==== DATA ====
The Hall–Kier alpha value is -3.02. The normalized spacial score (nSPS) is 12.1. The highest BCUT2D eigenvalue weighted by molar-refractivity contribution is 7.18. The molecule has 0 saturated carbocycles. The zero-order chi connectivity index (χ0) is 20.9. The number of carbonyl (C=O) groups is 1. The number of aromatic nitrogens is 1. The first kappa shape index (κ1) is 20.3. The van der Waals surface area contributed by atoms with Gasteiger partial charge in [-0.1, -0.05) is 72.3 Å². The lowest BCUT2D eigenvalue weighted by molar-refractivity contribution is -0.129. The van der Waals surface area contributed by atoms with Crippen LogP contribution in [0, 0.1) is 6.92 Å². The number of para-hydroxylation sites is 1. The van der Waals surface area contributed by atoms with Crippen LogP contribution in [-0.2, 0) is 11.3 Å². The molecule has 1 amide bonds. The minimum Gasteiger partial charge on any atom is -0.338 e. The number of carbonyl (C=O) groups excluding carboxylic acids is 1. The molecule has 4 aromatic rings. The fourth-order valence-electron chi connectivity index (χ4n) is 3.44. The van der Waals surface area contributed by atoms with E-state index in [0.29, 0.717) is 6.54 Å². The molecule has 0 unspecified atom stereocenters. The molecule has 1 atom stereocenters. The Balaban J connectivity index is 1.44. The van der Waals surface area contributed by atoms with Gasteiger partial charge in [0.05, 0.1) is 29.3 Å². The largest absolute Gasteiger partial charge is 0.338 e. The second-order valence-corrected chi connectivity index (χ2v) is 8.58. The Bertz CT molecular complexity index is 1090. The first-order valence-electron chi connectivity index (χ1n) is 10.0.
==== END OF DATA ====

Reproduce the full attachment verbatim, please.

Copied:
The Hall–Kier alpha value is -3.02. The normalized spacial score (nSPS) is 12.1. The highest BCUT2D eigenvalue weighted by molar-refractivity contribution is 7.18. The molecule has 0 saturated carbocycles. The zero-order chi connectivity index (χ0) is 20.9. The number of carbonyl (C=O) groups is 1. The number of aromatic nitrogens is 1. The first kappa shape index (κ1) is 20.3. The van der Waals surface area contributed by atoms with Gasteiger partial charge in [-0.1, -0.05) is 72.3 Å². The lowest BCUT2D eigenvalue weighted by molar-refractivity contribution is -0.129. The van der Waals surface area contributed by atoms with Crippen LogP contribution in [0, 0.1) is 6.92 Å². The number of para-hydroxylation sites is 1. The van der Waals surface area contributed by atoms with Crippen LogP contribution in [-0.2, 0) is 11.3 Å². The molecule has 1 amide bonds. The minimum Gasteiger partial charge on any atom is -0.338 e. The number of carbonyl (C=O) groups excluding carboxylic acids is 1. The molecule has 4 aromatic rings. The fourth-order valence-electron chi connectivity index (χ4n) is 3.44. The van der Waals surface area contributed by atoms with E-state index in [0.29, 0.717) is 6.54 Å². The molecule has 0 unspecified atom stereocenters. The molecule has 1 atom stereocenters. The Balaban J connectivity index is 1.44. The van der Waals surface area contributed by atoms with Gasteiger partial charge in [0.05, 0.1) is 29.3 Å². The largest absolute Gasteiger partial charge is 0.338 e. The second-order valence-corrected chi connectivity index (χ2v) is 8.58. The Bertz CT molecular complexity index is 1090. The first-order valence-electron chi connectivity index (χ1n) is 10.0.